It didn’t take long. It was on a Friday (Jan. 13) that a federal judge upheld the Obama administration’s mandate requiring firearm retailers in four states along the U.S.-Mexico border to report the multiple sales of certain semi-automatic rifles.
And it was that following Monday (Jan. 16) that the National Shooting Sports Foundation (NSSF), the trade association for the firearms industry, filed a notice of appeal.
To give one a sense of the history of this legal battle, it all started in the spring of last year when the Obama Administration in conjunction with the Bureau of Alcohol, Tobacco, Firearms and Explosives and the Justice Department instituted the multiple tracking requirement (the final proposed rule was made public on April 29).
In detail, the measure requires over 8,000 FFLs in California, Arizona, New Mexico, and Texas to file reports with the ATF when individuals purchase more than one semi-automatic rifle – with detachable magazine, greater than .22 caliber – within a five day period.
The PR being pumped out of Washington at that time was it would thwart illicit gun trafficking along the U.S.-Mexico border where strawbuyers purchase ‘assault weapons’ for Mexican drug cartels.
At that time, all the details surrounding the severely flawed gunwalking program Operation Fast and Furious had not yet surfaced, so the pumps were still relatively primed for such a maneuver, i.e. the public was largely unaware that the ATF was, in fact, allowing guns to freely walk across the border. And later, ATF officials would use details from Fast and Furious as a means to push the multiple tracking mandate.
Over the summer, the NSSF filed a lawsuit (NSSF v. Jones) arguing that the ATF exceeded its lawful authority under the Gun Control Act by enacting such a measure without the consent of Congress (for more on this challenge, click here).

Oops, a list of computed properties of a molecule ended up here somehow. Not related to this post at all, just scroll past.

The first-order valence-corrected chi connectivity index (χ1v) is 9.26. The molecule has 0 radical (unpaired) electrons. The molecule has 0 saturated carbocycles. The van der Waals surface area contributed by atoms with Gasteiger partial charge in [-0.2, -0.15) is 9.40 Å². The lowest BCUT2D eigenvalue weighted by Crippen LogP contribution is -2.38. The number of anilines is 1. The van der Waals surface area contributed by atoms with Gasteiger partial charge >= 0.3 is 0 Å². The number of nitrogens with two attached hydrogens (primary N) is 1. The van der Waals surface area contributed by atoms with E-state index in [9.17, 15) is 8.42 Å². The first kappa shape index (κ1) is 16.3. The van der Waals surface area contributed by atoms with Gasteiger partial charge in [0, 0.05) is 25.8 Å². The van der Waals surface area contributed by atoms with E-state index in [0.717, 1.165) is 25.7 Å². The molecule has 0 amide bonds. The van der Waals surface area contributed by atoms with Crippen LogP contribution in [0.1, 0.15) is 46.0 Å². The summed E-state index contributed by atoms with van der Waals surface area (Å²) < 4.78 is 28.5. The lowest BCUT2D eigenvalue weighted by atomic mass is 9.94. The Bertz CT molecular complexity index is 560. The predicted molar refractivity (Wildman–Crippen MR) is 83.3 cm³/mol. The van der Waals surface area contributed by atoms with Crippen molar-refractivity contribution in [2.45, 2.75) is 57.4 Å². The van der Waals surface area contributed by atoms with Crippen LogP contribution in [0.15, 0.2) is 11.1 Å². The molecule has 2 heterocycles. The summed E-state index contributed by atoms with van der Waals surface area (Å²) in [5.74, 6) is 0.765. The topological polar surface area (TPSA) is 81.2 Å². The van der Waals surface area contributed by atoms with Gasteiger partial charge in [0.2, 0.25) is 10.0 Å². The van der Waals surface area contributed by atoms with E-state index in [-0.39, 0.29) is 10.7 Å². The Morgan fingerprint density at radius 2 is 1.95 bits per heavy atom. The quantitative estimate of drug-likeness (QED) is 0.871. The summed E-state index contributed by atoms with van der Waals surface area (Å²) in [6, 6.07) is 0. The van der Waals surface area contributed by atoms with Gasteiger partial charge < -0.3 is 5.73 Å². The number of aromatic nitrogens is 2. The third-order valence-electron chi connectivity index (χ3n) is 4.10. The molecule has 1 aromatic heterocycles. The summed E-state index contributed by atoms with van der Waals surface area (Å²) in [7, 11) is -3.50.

A ruling on this lawsuit was, as mentioned, finally rendered this month.
Judge Rosemary Collyer, ruled that there was no abuse of authority. She found that the ATF’s requirement was both rational and narrowly tailored enough to comply with the existing law.
“Congress has effected a delicate balance between ATF’s regulation of firearms and the right to privacy held by lawful firearms owners,” Collyer wrote in a 21-page ruling. The ATF’s reporting requirement “did not disturb that balance.”
The NSSF obviously disagrees with this ruling, hence the file for appeal last week.
“The decision places our industry on a ‘slippery slope,’” said Lawrence G. Keane, NSSF senior vice president and general counsel. “The district court’s ruling will allow the ATF to demand whatever information it wants from any law-abiding retailer anywhere in the country for any reason ATF wants simply by sending a letter demanding information.”
“Though NSSF understands ATF’s motivation is to try to curtail violence in Mexico, Congress simply has not granted ATF regulatory carte blanche,” he added.
Keane also stressed how cooperative the firearm industry has been with law enforcement over the years, implying that this mandate is, indeed, unnecessary.
“Notwithstanding our appeal, NSSF is continuing to encourage all retailers — not just those along the border — to cooperate with law enforcement and report any suspicious activity to the ATF,” said Keane.
“Members of the firearms industry take great pride in their longstanding cooperative relationship with ATF,” he continued. “Retailers have long been considered by ATF to be a vital source of information for law enforcement in combating illegal firearms trafficking.”
The file for appeal is the first step toward having the U.S. Court of Appeals for the District of Columbia Circuit hear the case.
“NSSF looks forward to having the appellate court review the district court’s flawed decision,” said Keane.
As always, Guns.com will keep you posted on the progress of this appeal.